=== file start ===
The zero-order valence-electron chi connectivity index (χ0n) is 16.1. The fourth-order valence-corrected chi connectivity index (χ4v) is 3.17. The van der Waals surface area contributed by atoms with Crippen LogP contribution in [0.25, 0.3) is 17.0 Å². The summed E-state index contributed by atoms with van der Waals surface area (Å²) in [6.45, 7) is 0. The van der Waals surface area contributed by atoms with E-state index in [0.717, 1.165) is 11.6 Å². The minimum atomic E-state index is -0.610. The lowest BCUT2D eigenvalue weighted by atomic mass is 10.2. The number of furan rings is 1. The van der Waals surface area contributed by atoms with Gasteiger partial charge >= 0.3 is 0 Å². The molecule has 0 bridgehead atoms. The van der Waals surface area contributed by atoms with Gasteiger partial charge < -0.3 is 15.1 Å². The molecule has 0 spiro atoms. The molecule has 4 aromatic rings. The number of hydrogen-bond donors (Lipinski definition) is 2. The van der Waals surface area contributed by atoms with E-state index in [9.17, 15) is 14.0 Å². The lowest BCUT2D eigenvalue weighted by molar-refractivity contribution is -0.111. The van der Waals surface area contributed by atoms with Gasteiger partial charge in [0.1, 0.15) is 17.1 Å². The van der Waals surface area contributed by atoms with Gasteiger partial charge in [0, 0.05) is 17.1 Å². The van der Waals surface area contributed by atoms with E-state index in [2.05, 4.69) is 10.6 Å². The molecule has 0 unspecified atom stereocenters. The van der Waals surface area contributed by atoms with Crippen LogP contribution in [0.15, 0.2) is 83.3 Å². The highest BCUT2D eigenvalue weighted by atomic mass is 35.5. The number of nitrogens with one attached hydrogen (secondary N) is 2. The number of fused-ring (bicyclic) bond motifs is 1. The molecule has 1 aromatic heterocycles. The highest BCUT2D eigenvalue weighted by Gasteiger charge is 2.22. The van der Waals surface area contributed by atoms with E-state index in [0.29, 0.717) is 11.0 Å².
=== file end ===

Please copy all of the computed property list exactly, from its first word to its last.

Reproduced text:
The zero-order valence-electron chi connectivity index (χ0n) is 16.1. The fourth-order valence-corrected chi connectivity index (χ4v) is 3.17. The van der Waals surface area contributed by atoms with Crippen LogP contribution in [0.25, 0.3) is 17.0 Å². The summed E-state index contributed by atoms with van der Waals surface area (Å²) in [6.45, 7) is 0. The van der Waals surface area contributed by atoms with E-state index in [0.717, 1.165) is 11.6 Å². The minimum atomic E-state index is -0.610. The lowest BCUT2D eigenvalue weighted by atomic mass is 10.2. The number of furan rings is 1. The van der Waals surface area contributed by atoms with Gasteiger partial charge >= 0.3 is 0 Å². The molecule has 0 bridgehead atoms. The van der Waals surface area contributed by atoms with Gasteiger partial charge < -0.3 is 15.1 Å². The molecule has 0 spiro atoms. The molecule has 4 aromatic rings. The number of hydrogen-bond donors (Lipinski definition) is 2. The van der Waals surface area contributed by atoms with E-state index in [9.17, 15) is 14.0 Å². The lowest BCUT2D eigenvalue weighted by molar-refractivity contribution is -0.111. The van der Waals surface area contributed by atoms with Gasteiger partial charge in [0.1, 0.15) is 17.1 Å². The van der Waals surface area contributed by atoms with Gasteiger partial charge in [0, 0.05) is 17.1 Å². The van der Waals surface area contributed by atoms with E-state index in [2.05, 4.69) is 10.6 Å². The molecule has 0 unspecified atom stereocenters. The van der Waals surface area contributed by atoms with Crippen LogP contribution in [0.15, 0.2) is 83.3 Å². The highest BCUT2D eigenvalue weighted by atomic mass is 35.5. The number of nitrogens with one attached hydrogen (secondary N) is 2. The number of fused-ring (bicyclic) bond motifs is 1. The molecule has 1 aromatic heterocycles. The highest BCUT2D eigenvalue weighted by Gasteiger charge is 2.22. The van der Waals surface area contributed by atoms with E-state index in [0.29, 0.717) is 11.0 Å².